In the health care world, it has become fashionable to be in favor of "transparency," which roughly means public access to how well providers deliver care and what they charge for it. I agree with this. Health care is one of the few industries in which consumers do not see this information, and it is time to change that.
There are two ways to provide information on how well providers deliver care. One is based on processes, e.g., what percentage of emergency room patients with chest pain are advised to stop smoking (yes, that is one that is commonly collected.) The other is based on results, e.g., what percentage of cardiac surgery patients survive. Both can be important, but is obviously the latter that most consumers will care about. I am in favor of publication of both of these kinds of data, but especially the latter.
The price issue is more problematic. Hospitals and doctors don't get to set their own prices. These are negotiated with insurance companies. Recently, two CEOs of insurance companies in Massachusetts, Charlie Baker of Harvard Pilgrim Health Care and Jim Roosevelt of Tufts Health Plan, were heard to say or were quoted in the newspaper as being in favor of posting the prices that hospitals and doctors charge. Did they really mean that? This would mean that HPHC and Tufts would have to disclose to the world the rates that they have negotiated with BIDMC, Mass General Hospital, New England Medical Center, and the like -- in addition to the rates they pay different groups of physicians. In the past, sharing and publication of these rates was not permitted and was actually a violation of anti-trust laws.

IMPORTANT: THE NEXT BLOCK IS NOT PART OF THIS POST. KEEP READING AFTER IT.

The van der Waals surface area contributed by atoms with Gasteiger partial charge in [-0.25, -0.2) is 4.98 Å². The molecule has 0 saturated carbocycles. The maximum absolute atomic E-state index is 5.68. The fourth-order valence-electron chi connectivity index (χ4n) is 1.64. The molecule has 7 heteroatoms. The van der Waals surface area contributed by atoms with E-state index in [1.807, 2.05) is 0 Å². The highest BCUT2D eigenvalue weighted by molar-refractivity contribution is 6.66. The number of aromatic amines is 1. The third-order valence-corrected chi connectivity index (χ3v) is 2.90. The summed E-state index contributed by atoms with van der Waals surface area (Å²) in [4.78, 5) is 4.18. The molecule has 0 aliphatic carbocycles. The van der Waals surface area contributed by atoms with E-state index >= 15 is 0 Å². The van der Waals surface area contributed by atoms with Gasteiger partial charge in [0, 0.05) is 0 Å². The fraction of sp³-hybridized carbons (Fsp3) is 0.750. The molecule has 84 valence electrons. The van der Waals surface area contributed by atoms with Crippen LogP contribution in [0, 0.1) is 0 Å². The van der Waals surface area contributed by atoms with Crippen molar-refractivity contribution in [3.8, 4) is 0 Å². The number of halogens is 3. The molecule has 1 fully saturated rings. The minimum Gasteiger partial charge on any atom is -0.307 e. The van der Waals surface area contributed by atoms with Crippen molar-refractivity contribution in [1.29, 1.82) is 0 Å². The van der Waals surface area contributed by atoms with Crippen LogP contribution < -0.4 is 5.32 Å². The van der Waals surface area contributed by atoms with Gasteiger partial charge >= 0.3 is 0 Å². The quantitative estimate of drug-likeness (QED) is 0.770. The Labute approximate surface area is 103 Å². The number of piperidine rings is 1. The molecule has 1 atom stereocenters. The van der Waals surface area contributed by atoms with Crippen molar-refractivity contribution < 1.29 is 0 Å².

Let me make it clear. We would LOVE to have those prices made public because we believe it would make clear that the largest player in our market, Partners Healthcare System (the owner of MGH, Brigham and Women's Hospital, and several others), gets higher rates because of its market dominance. We would rather have rates based on the quality of patient outcomes -- where the providers that achieve better results would be paid better. Maybe that is what Jim and Charlie are hoping for, too, so they can get out from under the market power of Partners and so consumers could make more rational choices about where to get their care. Maybe they believe that the best way to achieve it is for the state to order them to post their prices. Whatever their motivation, they deserve our support.